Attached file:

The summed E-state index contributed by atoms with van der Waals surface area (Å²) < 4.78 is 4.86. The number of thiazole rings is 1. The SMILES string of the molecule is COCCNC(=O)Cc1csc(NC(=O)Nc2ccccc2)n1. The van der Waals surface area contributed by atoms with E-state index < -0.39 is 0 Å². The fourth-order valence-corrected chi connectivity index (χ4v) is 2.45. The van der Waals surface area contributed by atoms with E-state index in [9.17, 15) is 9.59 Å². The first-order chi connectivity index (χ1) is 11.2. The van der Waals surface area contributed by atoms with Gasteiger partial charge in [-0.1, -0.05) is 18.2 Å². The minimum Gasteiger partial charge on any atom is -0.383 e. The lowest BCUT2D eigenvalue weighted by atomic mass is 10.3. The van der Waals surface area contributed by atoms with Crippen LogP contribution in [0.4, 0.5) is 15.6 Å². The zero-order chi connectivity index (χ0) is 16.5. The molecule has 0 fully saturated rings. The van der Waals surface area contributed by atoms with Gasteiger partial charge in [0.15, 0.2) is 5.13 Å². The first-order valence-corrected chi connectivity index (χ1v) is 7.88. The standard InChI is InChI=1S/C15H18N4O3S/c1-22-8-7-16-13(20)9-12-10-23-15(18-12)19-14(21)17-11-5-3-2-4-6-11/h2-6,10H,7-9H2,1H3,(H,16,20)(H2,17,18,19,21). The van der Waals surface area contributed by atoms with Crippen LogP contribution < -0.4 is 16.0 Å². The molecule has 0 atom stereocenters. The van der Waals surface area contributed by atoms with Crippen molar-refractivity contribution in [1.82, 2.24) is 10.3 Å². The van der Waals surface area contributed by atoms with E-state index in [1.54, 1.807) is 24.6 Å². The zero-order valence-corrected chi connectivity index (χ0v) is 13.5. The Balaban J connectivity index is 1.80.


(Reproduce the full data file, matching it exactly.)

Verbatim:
The summed E-state index contributed by atoms with van der Waals surface area (Å²) < 4.78 is 4.86. The number of thiazole rings is 1. The SMILES string of the molecule is COCCNC(=O)Cc1csc(NC(=O)Nc2ccccc2)n1. The van der Waals surface area contributed by atoms with E-state index < -0.39 is 0 Å². The fourth-order valence-corrected chi connectivity index (χ4v) is 2.45. The van der Waals surface area contributed by atoms with E-state index in [9.17, 15) is 9.59 Å². The first-order chi connectivity index (χ1) is 11.2. The van der Waals surface area contributed by atoms with Gasteiger partial charge in [-0.1, -0.05) is 18.2 Å². The minimum Gasteiger partial charge on any atom is -0.383 e. The lowest BCUT2D eigenvalue weighted by atomic mass is 10.3. The van der Waals surface area contributed by atoms with Crippen LogP contribution in [0.4, 0.5) is 15.6 Å². The zero-order chi connectivity index (χ0) is 16.5. The molecule has 0 fully saturated rings. The van der Waals surface area contributed by atoms with Gasteiger partial charge in [0.15, 0.2) is 5.13 Å². The first-order valence-corrected chi connectivity index (χ1v) is 7.88. The standard InChI is InChI=1S/C15H18N4O3S/c1-22-8-7-16-13(20)9-12-10-23-15(18-12)19-14(21)17-11-5-3-2-4-6-11/h2-6,10H,7-9H2,1H3,(H,16,20)(H2,17,18,19,21). The van der Waals surface area contributed by atoms with Crippen LogP contribution < -0.4 is 16.0 Å². The molecule has 0 atom stereocenters. The van der Waals surface area contributed by atoms with Crippen molar-refractivity contribution in [1.82, 2.24) is 10.3 Å². The van der Waals surface area contributed by atoms with E-state index in [1.54, 1.807) is 24.6 Å². The zero-order valence-corrected chi connectivity index (χ0v) is 13.5. The Balaban J connectivity index is 1.80.